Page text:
Wendell Scott was to NASCAR what Jackie Robinson was to baseball. The difference was that Robinson played in liberal Brooklyn and had the backing of Branch Rickey, and Scott raced in the segregated South and hadÉnobody. The hard-working, dauntless Scott, like Robinson, should be a national hero. Until that day, he has Brian Donovan’s moving biography as his legacy." — Peter Golenbock, author of Miracle: Bobby Allison and the Saga of the Alabama Gang



I’m not entirely sure how old I was when I first heard the story of Jackie Robinson breaking the color barrier — four or five, maybe? — but it utterly captivated me from the start. I cannot tell you how many times through the years I have thought about what it must have been like for Robinson, alone, defiant, playing baseball with the weight of history on his shoulders. Baseball had been segregated for more than half a century.So many forces were lined up against him. So many people wanted him to fail.

And so many people needed him to succeed.

Through the years as a sportswriter, I have spent countless hours talking to people who knew Robinson, played with him, played against him, and that is the question I ask each of them: What was it like for him? They try to answer, but they can only tell me so much. Only Robinson really knew.

And so it is astonishing to me that in so many ways I feel like I learned more about what it was like for Jackie Robinson by reading a wonderful book about . . . a race car driver.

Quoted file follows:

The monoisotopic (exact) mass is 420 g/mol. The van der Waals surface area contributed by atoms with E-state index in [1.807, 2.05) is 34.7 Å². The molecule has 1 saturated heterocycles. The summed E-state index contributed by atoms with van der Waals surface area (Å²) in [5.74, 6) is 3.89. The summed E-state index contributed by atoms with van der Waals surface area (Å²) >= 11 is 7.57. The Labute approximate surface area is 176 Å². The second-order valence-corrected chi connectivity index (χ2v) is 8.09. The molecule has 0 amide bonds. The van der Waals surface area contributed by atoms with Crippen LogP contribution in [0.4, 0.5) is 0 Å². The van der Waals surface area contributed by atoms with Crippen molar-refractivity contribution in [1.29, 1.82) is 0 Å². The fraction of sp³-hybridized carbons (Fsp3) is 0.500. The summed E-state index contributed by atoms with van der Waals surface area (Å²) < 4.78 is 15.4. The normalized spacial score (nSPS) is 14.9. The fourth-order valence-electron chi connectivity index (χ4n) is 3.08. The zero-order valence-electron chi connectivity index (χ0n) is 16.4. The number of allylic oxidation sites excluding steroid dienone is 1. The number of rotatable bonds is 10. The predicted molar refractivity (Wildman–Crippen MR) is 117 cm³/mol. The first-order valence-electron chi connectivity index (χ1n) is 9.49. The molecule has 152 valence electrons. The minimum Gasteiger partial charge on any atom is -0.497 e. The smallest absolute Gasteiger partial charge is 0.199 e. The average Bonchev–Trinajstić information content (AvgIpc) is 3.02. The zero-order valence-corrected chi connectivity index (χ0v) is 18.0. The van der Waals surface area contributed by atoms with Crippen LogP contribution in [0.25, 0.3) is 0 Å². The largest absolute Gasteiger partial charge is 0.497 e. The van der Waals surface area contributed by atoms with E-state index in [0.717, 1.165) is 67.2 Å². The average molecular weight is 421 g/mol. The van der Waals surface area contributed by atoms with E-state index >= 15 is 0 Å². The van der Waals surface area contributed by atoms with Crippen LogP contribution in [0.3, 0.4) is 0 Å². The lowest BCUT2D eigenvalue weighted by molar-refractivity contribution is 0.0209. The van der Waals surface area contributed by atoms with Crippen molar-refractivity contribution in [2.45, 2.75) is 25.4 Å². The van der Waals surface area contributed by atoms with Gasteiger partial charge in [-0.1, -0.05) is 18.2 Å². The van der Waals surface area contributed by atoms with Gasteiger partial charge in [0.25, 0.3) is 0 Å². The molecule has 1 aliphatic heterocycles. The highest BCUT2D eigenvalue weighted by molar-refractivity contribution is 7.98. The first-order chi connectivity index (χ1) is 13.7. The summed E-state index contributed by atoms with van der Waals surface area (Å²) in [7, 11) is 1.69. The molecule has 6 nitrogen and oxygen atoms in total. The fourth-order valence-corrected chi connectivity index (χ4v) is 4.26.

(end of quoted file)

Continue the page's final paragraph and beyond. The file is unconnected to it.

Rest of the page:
Wendell Scott had it much rougher than Robinson, there is no question about that. As Brian Donovan explains, Wendell Scott really was alone as he did the impossible: integrated nascar as the civil rights movement took flight. While Robinson was signed by a baseball legend named Branch Rickey, Scott had to make his own way. While Robinson won over many of his white teammates (who then became some of his most devoted supporters), Scott had no racing teammates, just competitors who would enthusiastically crash him (or anyone else) into a wall to get to the checkered flag first.

While Robinson was based in Brooklyn and played all of his games in big cities (and none of them in the American South), Scott raced just about every time in the South. He raced in Birmingham weeks after Martin Luther King wrote his famous letter from a jail there. He raced in Augusta, Georgia, just before riots broke out. He raced in Charlotte at the same time that the homes of various civil rights leaders were bombed.

Wendell Scott — Brian Donovan tells us — always carried a .38-caliber revolver. And was sure to keep it loaded.

This book in your hands, this new release of Hard Driving to commemorate the one hundredth anniversary of Wendell Scott’s birth, is something very special. For one thing, it is a work of passion by the Pulitzer Prize–winning journalist Brian Donovan, who was something of a legend himself. He was a relentless reporter, someone who would not stop until he got the story.